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God Is

by Ruth Cherry, PhD

We can’t change God. We can’t piss Him off so badly that He wants to punish us. Likewise, we can’t impress Him so much He will indulge us. God is.

We are becoming. We grow through having experiences. We touch fire and decide not to repeat that experience. We pet a cat and choose to do it again. We act, we decide, we choose. That’s how we grow up. And along the way we make mistakes except that they are not mistakes. We are just learning and growing, doing our own experiments in becoming a human. What else can we do?

At the very core of who we are, God is. We pursue different avenues which lead us into all sorts of experiences, some comfortable, some painful, but we learn from each. We may choose the academic route and earn a doctorate but God is at our center. Or we may choose drug addiction, but, again, God is at our center. We may delve into criminality, still God is our center. Whatever we do with the conscious choices we have, the undeniable, unchanging unconscious reality is that God is our center.

And God is pure love and unconditional acceptance. For the doctor and the drug addict and the criminal. It doesn’t matter to God. God is always the same—loving and accepting. Not a love we can earn or lose. God is and God always says Yes to each one of us. Yes, try that avenue. Yes, dive into that arena. Yes and yes. Do what you will. And through our actions we learn and grow and we continue to choose.

We refine our particular talents and skills and we make our own particular contribution. Each life is to grow into one’s self. And we can do that however we want. Whatever we choose is acceptable. Every choice has consequences and we will pay the consequences. So we learn and we grow.

Getting stuck in self-recrimination or losing sight of the big picture can muddle our thinking. When we decide that what we’ve done is overwhelmingly reprehensible and that we can never forgive ourselves, we block God. God is an ongoing process. When we calcify into self-hate we step outside that process. God doesn’t love us less for what we have done.

How can we learn to look at ourselves the way God looks at us? We must lose our proprietary attitude about our lives and allow God. Do we think it serves God for us to hate ourselves? Don’t we close God off by doing that? When we show up and say, “I am here,” then we allow God. We watch and we don’t know what will happen, but we pay attention.

It’s not our job to punish ourselves. Appropriate guilt is understandable. But there is more. After twenty years of guilt and self-hate, what does God want from us? After all, God needs us to do His work on earth. If He prefers ongoing suffering, so be it. But if not, we’d better pay attention to discern what is asked of us. We are not the judge and jury of ourselves or anyone else. We merely accept what God delivers and say, “Thank you.” Maybe this lifetime we didn’t get the rich and famous contract. Maybe we’re doing loser and degenerate. So be it. Next lifetime will be different. Our job is to show up and to be available to learn. We don’t have to choose correctly or to be good or to be happy. We just say, “Yes, and what am I to learn from this experience?”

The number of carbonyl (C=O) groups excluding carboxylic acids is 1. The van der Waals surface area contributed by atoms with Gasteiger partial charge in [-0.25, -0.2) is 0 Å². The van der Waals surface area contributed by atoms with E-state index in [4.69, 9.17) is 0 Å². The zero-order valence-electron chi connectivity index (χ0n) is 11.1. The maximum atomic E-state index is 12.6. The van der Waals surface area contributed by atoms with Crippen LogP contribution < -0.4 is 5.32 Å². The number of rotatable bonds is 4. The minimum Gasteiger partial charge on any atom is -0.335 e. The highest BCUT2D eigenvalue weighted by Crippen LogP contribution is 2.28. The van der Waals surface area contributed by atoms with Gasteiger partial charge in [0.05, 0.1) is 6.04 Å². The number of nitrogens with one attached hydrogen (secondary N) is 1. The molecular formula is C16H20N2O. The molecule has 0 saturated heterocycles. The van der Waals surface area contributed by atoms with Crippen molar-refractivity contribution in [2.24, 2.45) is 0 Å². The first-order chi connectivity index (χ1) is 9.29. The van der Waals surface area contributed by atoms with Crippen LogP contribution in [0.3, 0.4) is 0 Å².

All is experience. It’s easier to acknowledge that when things are comfortable and rewarding. The successful doctor may struggle with self-acceptance as the murderer does but she has props from around her to support her. The challenge of the murderer is to truly forgive himself and to find self worth in the minutes of his day. And to go on and not to be defined by his past behavior.

And might that not be a bigger challenge than most of us face with our normal middle-class lives? Contributing to society in obvious ways may prevent us from going to places inside us that the murderer must approach. For him to retire into depression and to give up on himself is to deny God. In trying to go on and to live a decent life, isn’t he accepting a mission of imposing proportions? Isn’t he choosing to say “Yes” to himself when the rest of us say “No” to him? How many of us are satisfied with locking a murderer up and forgetting about him? And what do we do with the challenges in our own lives? Do we shy away from looking at the darkest corners inside ourselves? Are we satisfied to live a two dimensional life and to be nice?

For we could all be the murderer. There is no one among us who is so pure that we can denigrate another no matter how serious his offense. We each have it within ourselves to commit the blackest deeds. Circumstance may offer us a reprieve. But can we judge those who have lived a more intense life just because we fear our own intensity? Perhaps it is because we know that in some place in us, we are the same as the one we judge.

When we allow God, we identify with the God-consciousness that is our core. We see the God- consciousness in everyone else. And we know that is the truth.

Ruth Cherry, PhD, is a clinical psychologist in private practice in San Luis Obispo, CA. Her specialty is midlife when psychological and spiritual dynamics merge. The power of the unconscious at midlife to heal and to transform is tapped in meditation. Besides writing about meditation, Ruth leads guided meditation groups weekly. Her five books and guided meditation CD are available at her web site, midlifepsychology.com.

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